A BBC headline on 19 May stated, "Cambridge University: All lectures to be online-only until summer of 2021." The article clarifies that, "This decision has been taken now to facilitate planning, but as ever, will be reviewed should there be changes to official advice on coronavirus."
An early decision, so people can plan is a great idea. They are keeping the official guidance flexible and that sounds right. Most businesses want to know what will be required - almost the same sort of request from companies concerning Brexit or any other significant policy changes.
What does this imply for student landlords? Will there be anyone to rent your Cambridge property in September 2020? If the number of students renting is down significantly, what alternative niches will come into focus? Will other housing sectors in Cambridge be impacted? What about the local shops, bars and other businesses that depend on the student trade? And also the suppliers to these businesses such as the commercial landlords? The knock-on impact could be huge.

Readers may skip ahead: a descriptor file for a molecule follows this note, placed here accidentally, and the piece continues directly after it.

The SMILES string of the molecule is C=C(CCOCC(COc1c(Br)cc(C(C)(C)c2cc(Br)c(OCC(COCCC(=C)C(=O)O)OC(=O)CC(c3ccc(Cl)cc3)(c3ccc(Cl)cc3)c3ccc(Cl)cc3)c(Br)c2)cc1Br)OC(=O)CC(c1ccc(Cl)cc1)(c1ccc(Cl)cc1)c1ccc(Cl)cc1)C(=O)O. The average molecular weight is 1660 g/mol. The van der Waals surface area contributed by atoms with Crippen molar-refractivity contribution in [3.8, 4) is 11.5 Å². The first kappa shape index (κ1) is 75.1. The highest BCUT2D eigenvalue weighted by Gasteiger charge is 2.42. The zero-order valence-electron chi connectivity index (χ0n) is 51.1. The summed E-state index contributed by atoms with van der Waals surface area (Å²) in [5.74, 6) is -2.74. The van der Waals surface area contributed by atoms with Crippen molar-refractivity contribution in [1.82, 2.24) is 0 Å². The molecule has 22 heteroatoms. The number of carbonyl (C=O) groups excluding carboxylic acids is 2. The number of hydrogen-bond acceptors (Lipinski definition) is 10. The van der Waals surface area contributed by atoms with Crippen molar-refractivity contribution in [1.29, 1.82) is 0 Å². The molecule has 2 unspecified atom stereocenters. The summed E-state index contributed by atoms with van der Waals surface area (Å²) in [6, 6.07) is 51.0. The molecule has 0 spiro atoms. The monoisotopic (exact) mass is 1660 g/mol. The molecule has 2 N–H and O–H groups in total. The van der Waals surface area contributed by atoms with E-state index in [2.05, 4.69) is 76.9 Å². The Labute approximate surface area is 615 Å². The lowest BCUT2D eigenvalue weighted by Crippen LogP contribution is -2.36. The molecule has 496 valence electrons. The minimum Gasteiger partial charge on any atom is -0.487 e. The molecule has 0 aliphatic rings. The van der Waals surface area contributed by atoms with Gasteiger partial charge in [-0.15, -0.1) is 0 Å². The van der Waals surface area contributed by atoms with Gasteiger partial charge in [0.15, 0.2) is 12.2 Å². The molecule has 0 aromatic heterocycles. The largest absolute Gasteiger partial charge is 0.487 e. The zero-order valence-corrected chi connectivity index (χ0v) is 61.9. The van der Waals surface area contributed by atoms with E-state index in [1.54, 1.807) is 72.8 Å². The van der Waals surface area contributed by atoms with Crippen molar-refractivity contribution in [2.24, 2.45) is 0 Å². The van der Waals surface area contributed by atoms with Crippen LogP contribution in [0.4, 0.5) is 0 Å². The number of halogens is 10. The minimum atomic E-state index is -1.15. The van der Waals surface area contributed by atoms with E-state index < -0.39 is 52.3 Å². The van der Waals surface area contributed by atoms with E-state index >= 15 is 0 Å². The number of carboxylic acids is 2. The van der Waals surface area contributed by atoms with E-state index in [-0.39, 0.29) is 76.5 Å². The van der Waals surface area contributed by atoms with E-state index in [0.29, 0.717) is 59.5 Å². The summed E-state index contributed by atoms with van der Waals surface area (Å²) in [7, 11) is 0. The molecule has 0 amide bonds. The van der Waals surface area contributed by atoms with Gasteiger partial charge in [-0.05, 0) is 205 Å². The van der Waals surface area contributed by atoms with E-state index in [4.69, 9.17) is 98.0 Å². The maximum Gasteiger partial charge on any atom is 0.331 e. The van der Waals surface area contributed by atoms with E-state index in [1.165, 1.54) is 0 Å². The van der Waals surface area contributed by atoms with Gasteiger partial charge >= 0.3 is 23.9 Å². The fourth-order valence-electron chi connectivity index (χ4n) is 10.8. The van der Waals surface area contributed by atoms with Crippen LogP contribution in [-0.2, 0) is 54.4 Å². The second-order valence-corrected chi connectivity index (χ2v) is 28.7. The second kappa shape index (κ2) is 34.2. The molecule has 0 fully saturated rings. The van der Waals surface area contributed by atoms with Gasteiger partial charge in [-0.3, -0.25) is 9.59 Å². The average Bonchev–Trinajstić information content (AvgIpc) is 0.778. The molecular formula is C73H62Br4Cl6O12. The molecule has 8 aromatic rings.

What will happen in other cities? The University of Manchester has announced the next term (autumn) will be online but with no clarity for the balance of the 2020-21 academic year.
Shifting focus to Edinburgh, Newcastle, Brighton, Cardiff or Bristol, what happens if the students live with their parents in their home towns, rather than enjoying campus life?
What if and so what
I spoke recently with an ex-officer of the British Army. He explained how operational planning follows a process of asking, 'What if?' followed by 'So what?' He calls it 'war-gaming'. Scenario planning is an alternative label for the process.